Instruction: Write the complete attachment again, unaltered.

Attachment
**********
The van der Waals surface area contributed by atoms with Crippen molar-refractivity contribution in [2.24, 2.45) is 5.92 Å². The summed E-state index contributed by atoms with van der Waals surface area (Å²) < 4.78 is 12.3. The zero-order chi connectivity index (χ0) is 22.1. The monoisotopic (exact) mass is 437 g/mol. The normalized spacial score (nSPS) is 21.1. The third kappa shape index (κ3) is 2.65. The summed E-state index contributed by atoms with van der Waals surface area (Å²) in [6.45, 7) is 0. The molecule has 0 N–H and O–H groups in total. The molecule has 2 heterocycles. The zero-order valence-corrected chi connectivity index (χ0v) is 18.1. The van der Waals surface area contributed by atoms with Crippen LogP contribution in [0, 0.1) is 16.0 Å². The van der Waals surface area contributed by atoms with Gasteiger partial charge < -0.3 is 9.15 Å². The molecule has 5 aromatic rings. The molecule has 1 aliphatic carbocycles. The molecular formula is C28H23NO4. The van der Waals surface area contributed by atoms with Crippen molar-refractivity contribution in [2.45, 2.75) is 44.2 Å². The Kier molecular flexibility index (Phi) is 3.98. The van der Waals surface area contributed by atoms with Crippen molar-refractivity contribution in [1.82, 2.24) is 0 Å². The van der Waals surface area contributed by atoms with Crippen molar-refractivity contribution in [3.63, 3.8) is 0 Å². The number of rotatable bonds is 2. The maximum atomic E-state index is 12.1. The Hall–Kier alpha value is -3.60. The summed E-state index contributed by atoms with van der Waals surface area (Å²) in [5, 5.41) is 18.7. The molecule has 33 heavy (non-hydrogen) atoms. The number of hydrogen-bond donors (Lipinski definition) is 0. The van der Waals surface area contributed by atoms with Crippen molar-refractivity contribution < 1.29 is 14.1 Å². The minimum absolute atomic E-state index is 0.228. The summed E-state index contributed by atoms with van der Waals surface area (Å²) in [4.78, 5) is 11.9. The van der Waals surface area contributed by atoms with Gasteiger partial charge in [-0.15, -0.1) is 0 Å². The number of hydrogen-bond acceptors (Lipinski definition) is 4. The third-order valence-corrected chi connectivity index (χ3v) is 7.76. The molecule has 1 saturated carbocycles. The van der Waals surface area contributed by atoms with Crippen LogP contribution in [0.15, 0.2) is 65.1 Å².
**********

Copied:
The van der Waals surface area contributed by atoms with Crippen molar-refractivity contribution in [2.24, 2.45) is 5.92 Å². The summed E-state index contributed by atoms with van der Waals surface area (Å²) < 4.78 is 12.3. The zero-order chi connectivity index (χ0) is 22.1. The monoisotopic (exact) mass is 437 g/mol. The normalized spacial score (nSPS) is 21.1. The third kappa shape index (κ3) is 2.65. The summed E-state index contributed by atoms with van der Waals surface area (Å²) in [6.45, 7) is 0. The molecule has 0 N–H and O–H groups in total. The molecule has 2 heterocycles. The zero-order valence-corrected chi connectivity index (χ0v) is 18.1. The van der Waals surface area contributed by atoms with Crippen LogP contribution in [0, 0.1) is 16.0 Å². The van der Waals surface area contributed by atoms with Gasteiger partial charge < -0.3 is 9.15 Å². The molecule has 5 aromatic rings. The molecule has 1 aliphatic carbocycles. The molecular formula is C28H23NO4. The van der Waals surface area contributed by atoms with Crippen molar-refractivity contribution in [2.45, 2.75) is 44.2 Å². The Kier molecular flexibility index (Phi) is 3.98. The van der Waals surface area contributed by atoms with Crippen molar-refractivity contribution in [1.82, 2.24) is 0 Å². The van der Waals surface area contributed by atoms with Crippen molar-refractivity contribution in [3.63, 3.8) is 0 Å². The number of rotatable bonds is 2. The maximum atomic E-state index is 12.1. The Hall–Kier alpha value is -3.60. The summed E-state index contributed by atoms with van der Waals surface area (Å²) in [5, 5.41) is 18.7. The molecule has 33 heavy (non-hydrogen) atoms. The number of hydrogen-bond donors (Lipinski definition) is 0. The van der Waals surface area contributed by atoms with Crippen molar-refractivity contribution < 1.29 is 14.1 Å². The minimum absolute atomic E-state index is 0.228. The summed E-state index contributed by atoms with van der Waals surface area (Å²) in [4.78, 5) is 11.9. The van der Waals surface area contributed by atoms with Gasteiger partial charge in [-0.15, -0.1) is 0 Å². The number of hydrogen-bond acceptors (Lipinski definition) is 4. The third-order valence-corrected chi connectivity index (χ3v) is 7.76. The molecule has 1 saturated carbocycles. The van der Waals surface area contributed by atoms with Crippen LogP contribution in [0.15, 0.2) is 65.1 Å².